5. The solution to Westminster’s ills is not less self-regulation, but more. But it must be self-regulation that is truly responsible, transparent and accountable, free from Executive dominance and control, and where fundamental legal protections and privileges are not abused as a barrier to transparency and accountability. The Committee’s original analysis and vision of parliamentary self-regulation buttressed by an independent element still applies.

6. Not everything need be done entirely ‘in-House’. Arm’s length operation by bodies acting on Parliament’s behalf may be more effective and accountable. It does require a fundamental culture shift in Westminster from insularity and privacy to openness and accountability, based on core principles. Public trust can only be restored by injecting the necessary element of true responsibility that should make self-regulation operate, not narrowly for Members or staff, but for the public interest….

9. ….Based on coherent and open underlying principles, applicable to all aspects of parliamentary operation, independent watchdogs can buttress robust internal House mechanisms. This can produce an effective, autonomous parliament, efficiently resourced and regulated, appropriate to modern representative and accountable democracy, and trusted by the public.


3. …. my view is that parliaments should be largely self-regulating, so as to preserve that necessary degree of constitutional autonomy, but that modern conditions require a new form and culture of self-regulation, where it can, where appropriate, be carried out 'at arm’s length’ for, and on behalf of, the parliament by, or with the cooperation of, external bodies and persons. This exceptional form of organisational regulation must include robust and comprehensive accountability provisions to ensure that it is being operated transparently and, in all senses, responsibly, and is not being abused.  I accept that this view runs counter to the current, and, in my view, misguided, view that parliamentary self-regulation is an outmoded, much-abused 'privilege’…..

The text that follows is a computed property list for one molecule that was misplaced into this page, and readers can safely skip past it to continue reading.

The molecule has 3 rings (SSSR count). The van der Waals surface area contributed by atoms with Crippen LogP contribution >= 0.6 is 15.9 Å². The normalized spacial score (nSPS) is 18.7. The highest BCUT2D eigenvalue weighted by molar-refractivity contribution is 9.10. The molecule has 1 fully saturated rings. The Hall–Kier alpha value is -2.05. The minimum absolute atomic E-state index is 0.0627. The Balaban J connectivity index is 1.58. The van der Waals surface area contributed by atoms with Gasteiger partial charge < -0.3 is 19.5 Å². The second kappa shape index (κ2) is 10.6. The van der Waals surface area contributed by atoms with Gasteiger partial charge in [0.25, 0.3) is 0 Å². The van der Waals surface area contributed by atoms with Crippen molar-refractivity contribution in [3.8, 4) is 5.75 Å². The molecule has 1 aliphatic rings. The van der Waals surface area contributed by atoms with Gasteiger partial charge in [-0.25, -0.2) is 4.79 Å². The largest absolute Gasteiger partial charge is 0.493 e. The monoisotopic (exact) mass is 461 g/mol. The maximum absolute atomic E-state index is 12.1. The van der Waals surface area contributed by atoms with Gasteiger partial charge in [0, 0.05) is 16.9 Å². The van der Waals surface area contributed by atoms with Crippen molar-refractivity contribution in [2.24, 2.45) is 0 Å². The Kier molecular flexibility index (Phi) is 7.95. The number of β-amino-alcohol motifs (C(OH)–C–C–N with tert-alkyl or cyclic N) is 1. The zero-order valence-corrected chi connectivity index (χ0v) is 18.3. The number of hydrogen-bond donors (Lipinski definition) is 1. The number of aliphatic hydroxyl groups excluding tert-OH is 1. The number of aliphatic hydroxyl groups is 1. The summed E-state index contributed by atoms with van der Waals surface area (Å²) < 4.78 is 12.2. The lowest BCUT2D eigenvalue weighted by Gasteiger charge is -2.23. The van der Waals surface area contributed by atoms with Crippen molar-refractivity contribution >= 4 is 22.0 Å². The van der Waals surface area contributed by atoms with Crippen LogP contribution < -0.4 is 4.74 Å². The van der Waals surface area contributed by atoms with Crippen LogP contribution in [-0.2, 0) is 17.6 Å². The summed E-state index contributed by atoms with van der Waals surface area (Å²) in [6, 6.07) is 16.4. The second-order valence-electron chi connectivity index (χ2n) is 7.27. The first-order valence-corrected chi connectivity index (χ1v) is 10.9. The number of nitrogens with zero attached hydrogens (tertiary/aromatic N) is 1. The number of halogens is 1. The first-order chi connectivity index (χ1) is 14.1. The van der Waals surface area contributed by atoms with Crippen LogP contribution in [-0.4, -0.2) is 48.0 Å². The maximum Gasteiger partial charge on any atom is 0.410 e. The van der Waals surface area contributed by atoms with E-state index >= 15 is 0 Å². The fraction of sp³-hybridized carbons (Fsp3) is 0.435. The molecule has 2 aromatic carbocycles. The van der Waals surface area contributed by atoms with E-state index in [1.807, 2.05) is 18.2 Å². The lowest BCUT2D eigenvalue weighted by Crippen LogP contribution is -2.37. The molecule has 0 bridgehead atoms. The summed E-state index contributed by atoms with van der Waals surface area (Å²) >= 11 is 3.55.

10. As studies of constitutional watchdogs (especially those related to a parliament) have shown, the most complex and sensitive issue is achieving the proper balance between 'independence’ and 'accountability’ in a body’s structure, governance and operation, especially in its relationships with

(a) its 'sponsoring body’ which provides its administrative support, appoints its members etc., and

(b) the bodies or people it regulates, supervises or oversees.  

Many overlapping issues arise, which should be considered in advance by or under this Measure, and not when potential or actual difficulties or disputes arise.

14. The pity of the current position is that, instead of a self-regulating, but fully accountable, parliamentary model, buttressed by an independent, arm’s length body, we have the reverse: an independent, remote regulator with some parliamentary elements tacked on.


15. The House has to be brave enough to review fundamentally, in an open and inclusive way, the current sorry state of play, and be prepared to devise afresh whatever arrangements are deemed necessary for a functioning system of resourcing the people’s representatives, which is both fully accountable and meets the criterion of the three Es of efficiency, effectiveness and economy.